Not long after celebrating her 35th birthday, Charmaine Aldridge felt a pain in her stomach.
Nothing too serious, nothing too urgent, a pang just concerning enough for the Albury woman to check in with a GP later in the week and get a blood test.
"That evening I had a call from the pathologist who said you need to go to Albury Base now," Miss Aldridge said.
"They couldn't give me any information, just that the hospital was expecting me and I needed to be there straight away."
When Miss Aldridge arrived at hospital, she was scared but expected to be home within a day or two.
She'd only packed a small overnight bag.
She wasn't prepared for the diagnosis that came next - leukaemia - or how it would change her life.
I thought 'they've got it wrong'...I wasn't feeling well but I had no idea I was that sick.Charmaine Aldridge
She wasn't prepared for how hard it is to be sick; for the chemotherapy, the radiation, the fatigue and nausea, the bone marrow biopsies and eventually a transplant.
And she wasn't prepared for the next 13 months in and out of hospital in an unknown city.
"I thought 'they've got it wrong'," the now-38 year old said.
"I wasn't feeling well but I had no idea I was that sick.
"It was completely overwhelming, completely unexpected and unknown as to what was going to happen and what the outcome would be..."
Earlier that day, Miss Aldridge had been planning a trip to Vietnam with friends. But everything had changed.
Breaking the news to friends and family was tough. No one could believe it.
"I'd just transferred money to my friend that morning." she said.
"I had to text her from the hospital bed saying 'Sorry, not the best way to tell you but please don't book my holiday'."
By the end of the four-hour ambulance ride to the Royal Melbourne Hospital, Miss Aldridge knew it was serious.
When the Melbourne doctors confirmed what their Albury colleagues had diagnosed, she finally believed it. She had acute myeloid leukaemia, a form of blood cancer characterised by an overproduction of white blood cells known as leukaemic blasts.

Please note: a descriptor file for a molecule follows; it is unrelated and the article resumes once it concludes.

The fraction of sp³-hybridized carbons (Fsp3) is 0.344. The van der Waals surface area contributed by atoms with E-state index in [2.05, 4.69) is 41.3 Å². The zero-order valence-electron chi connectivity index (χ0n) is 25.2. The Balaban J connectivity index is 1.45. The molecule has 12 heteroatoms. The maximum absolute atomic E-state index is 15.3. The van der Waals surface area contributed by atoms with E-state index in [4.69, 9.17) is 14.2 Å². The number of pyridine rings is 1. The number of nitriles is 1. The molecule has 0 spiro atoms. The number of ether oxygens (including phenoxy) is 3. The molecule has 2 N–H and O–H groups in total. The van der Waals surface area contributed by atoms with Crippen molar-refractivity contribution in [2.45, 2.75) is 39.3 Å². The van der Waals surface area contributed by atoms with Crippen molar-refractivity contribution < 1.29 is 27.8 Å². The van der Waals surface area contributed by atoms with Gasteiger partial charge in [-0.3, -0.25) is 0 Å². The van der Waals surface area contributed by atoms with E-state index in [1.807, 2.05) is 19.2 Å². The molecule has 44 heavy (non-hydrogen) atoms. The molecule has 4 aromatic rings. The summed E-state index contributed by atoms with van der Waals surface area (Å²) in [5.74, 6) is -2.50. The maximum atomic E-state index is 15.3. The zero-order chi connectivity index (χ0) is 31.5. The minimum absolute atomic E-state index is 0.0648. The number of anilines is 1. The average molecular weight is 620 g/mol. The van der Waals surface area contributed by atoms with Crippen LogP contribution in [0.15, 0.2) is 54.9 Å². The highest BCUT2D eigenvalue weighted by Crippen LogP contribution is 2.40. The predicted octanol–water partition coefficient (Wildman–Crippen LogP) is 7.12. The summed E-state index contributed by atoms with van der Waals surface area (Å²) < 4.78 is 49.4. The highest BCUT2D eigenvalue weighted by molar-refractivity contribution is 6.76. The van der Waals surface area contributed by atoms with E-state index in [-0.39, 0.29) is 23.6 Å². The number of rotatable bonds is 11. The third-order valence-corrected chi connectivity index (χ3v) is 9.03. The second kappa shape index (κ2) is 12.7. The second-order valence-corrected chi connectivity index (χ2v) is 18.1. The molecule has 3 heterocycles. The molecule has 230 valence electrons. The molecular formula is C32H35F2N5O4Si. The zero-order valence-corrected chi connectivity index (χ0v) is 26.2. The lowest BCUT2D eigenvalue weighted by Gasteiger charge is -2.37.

Miss Aldridge was told she'd been in Melbourne for at least four months.
But 12 weeks stretched into 24, 24 into 52.
All up, Miss Aldridge and her mother had to relocate to Melbourne for 13 months.
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During that time, she underwent three rounds of chemotherapy, full-body radiation therapy and eventually a bone marrow transplant.
It was rough, but "after a few rounds you get used to it."
Even when she was well enough to have a day out of the hospital, the independent 35-year-old still needed help with basic tasks. Some days showering herself was too much.
Chemotherapy exhausted her body and diminished her immunity.
The Leukaemia Foundation found her mother a place to stay in Melbourne free of charge, a place Miss Aldridge could visit on the rare days she was able to be released, and helped transporting her to hospital.
Later the pair were moved into the Foundation's purpose-built accommodation across the road from the hospital.
The organisation's support made a tough situation easier, Miss Aldridge said.
"We don't have any family or anyone in Melbourne," she said. "One minute we're in Albury, the next in Melbourne and we had no idea where we were.
"Being a regional family, without the facilities they provided it would have been really difficult for my family, and very difficult for them to stay with me all the time.
"It took the financial and emotional stress out of it, so when they said you can have a couple of days out of hospital, I had somewhere to go I didn't have to worry 'where am I going to stay?'"
Two years have passed since Miss Aldridge was discharged and allowed to return to Albury, but she hasn't forgotten what the Leukaemia Foundation did for her and her family during a dark time.
On Friday night, Miss Aldridge is hosting a Light the Night fundraiser to give back to the Foundation.
"There's a lot of need for services like theirs but... services come at a cost," Miss Aldridge said.
During the event, people affected by blood cancer, supporters and those who have lost someone to the disease 'come together and transform the darkness into a sea of glowing light to give hope to all those impacted by blood cancer'.
She said the night was also a chance for people to unite and support each other.
Lanterns will be sold with funds going towards the Leukaemia Foundation.
Ms Aldridge said the Foundation also funded vital research into the the cancer and related illnesses.
"Last year they funded research into graft-versus-host disease," she said.
"It's something that the majority of people get following a bone marrow transplant, where the host cells start attacking the cells of the donor marrow.
"Luckily I didn't have it too severely, but it can be extremely debilitating and can cause death."
The Light the Night Albury-Wodonga event begins about 6.30pm Friday at QEII Square, with speeches followed by a walk around town.
Ms Aldridge said she also wanted to share her story to encourage people to sign up to become a bone marrow or blood donor.
"My donor was actually an unrelated donor from Germany," she said.
For more: https://www.leukaemia.org.au